Roles 2607 is derived from the roles 314 list of a process 304.
The "project" view 2608 cascades a menu that looks like the views menu shown in FIG. 20, i.e., it shifts the point of view from a process 304 point of view to a project 301 point of view. This is allowed because a process 304 is a kind of a project 301 and therefore one can look at who owns the process 304 as shown in FIG. 20, who originated the process 304, what activities 302 have been associated, the history, properties, etc. Finally, "properties" 2609 which would, again, be very much like properties on any other object described above would show the name and maybe default views, etc., which could be set or reset by the user.
Turning to FIG. 27, when the actions pull-down 2505 is selected, this is going to look very similar to FIG. 14 with the open project 301 and the open test project 301. The only difference is that the view is no longer necessary since it is already in the view of that given project 301. Open project 2701 would be shown in an equivalent manner as open project 1402 in FIG. 14, and open test project 2702 would be equivalent to open test project 1403 in FIG. 14. Any actions put on one menu should be associated with the other. Finally, on FIG. 25, since the objects represented on the field are actual projects 301, then the selected menu 1505 in FIG. 17 is the one that applies and the selected icon menu shown in FIG. 18 applies if a direct manipulation of the icon is in order.
FIG. 28 represents a lifecycle view of a process 304 or a project 301, depending on how it is invoked. If it is invoked from a screen such as FIG. 25 or the lifecycle view is selected, then the window in FIG. 28 represents a specific process 304 whereas if it is invoked with respect to a given project 301 where process is selected as was described in FIG. 20 from a project 301 point of view, the window will have a title bar 2801 with "process buckslip view lifecycle." The field 2802 will show a graphic representation of the process lifecycle with states 2804 such as forward, and transitions such as 2803, which shows the create type transitions from no state to the forward state showing a transition from a state to a state, in this case the same one, 2805 from forward to itself. And then also from a state to no state such as that shown in 2806. The action bar pull-down 2808, again, is very similar to views 2807 which will be described exactly as discussed in FIG. 26 with any other process-type views pull-down. Actions 2808 will be described according to FIG. 29, which will display the pull-down. Selected 2809 is displayed in FIG. 30 and the icon menu is displayed in FIG. 31. If actions 2808 is selected (FIG. 29), then, again, what is shown is the ability to open a project 2901 and open a test project 2902 that are very similar to other process related actions. Other window actions like close, minimize and maximize, etc. may be in that pull-down as well.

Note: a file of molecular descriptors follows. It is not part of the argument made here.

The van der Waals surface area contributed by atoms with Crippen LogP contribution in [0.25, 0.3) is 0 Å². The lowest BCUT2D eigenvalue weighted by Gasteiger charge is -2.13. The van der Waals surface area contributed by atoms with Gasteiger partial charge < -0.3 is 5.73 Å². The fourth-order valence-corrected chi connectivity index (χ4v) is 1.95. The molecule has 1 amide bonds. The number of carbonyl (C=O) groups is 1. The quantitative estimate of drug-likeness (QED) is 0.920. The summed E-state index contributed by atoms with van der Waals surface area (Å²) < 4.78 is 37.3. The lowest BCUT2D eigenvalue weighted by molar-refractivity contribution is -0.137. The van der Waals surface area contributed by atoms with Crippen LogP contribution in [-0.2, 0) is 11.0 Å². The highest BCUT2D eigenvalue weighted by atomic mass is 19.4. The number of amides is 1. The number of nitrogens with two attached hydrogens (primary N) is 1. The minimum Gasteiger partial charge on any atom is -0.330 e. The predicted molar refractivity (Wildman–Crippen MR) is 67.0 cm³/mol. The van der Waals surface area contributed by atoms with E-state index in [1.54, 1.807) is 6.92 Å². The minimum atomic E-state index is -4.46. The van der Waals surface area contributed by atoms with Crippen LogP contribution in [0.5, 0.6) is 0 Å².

Selected 2809 is different in a sense in that the selected items are going to be either states or transitions so therefore even though the functions look similar, i.e., open project 301 3001 and open test project 301 3002, there is a difference in that in the case where a state is selected, the indication is that a project 301 in that particular state is requested and therefore, if there is only one transition, then that transition will be selected. If the transition is selected, then that specific transition is the one that will be used to create the given project 301.
FIG. 31 shows the icon menu, which includes view 3101, which would provide a particular view of the state 305 or transition 306 selected. Open project 3102 and open test project 3103 correspond directly to those shown in FIG. 30, except that a given transition or state, a single one, is selected.
Turning to FIG. 32, which is going to show a process 304 from a particular project's 301 point of view to allow direct activation, a window shows title bar 3201, with project, buckslip, club memo, view: process. The field 3202 is like as shown in FIG. 28 and show states and transitions. However, inactive states and transitions (i.e., those that are not currently available) will be in dotted lines, or some other indication to show that they are not selectable. They are not part of the current state. This screen could be used also as a user interface to allow selection when multiple transitions are possible. In other words, this window could pop up and describe those transitions that could be taken. In a sense, this function is available two different ways. One is just by selecting the process view of a project and the other is by virtue of getting it as a dialog. Again, as the field 3202 shows, transitions such as 3203 that were taken to create the buckslip in the forward state are is no longer available. Similarly, since the buckslip has not been seen by all, the transition 3204 out to no state, which implies it is complete, is not available either and therefore shown in dotted line. State 3209 is bold or is not in dotted lines and shows that the forward state is the active state, and transition 3205, meaning that the buckslip has not been seen by all, indicates the active transition. So in this case there is only one active transition. And if one was to do the complete transition on this project 301, it would basically take that transition automatically.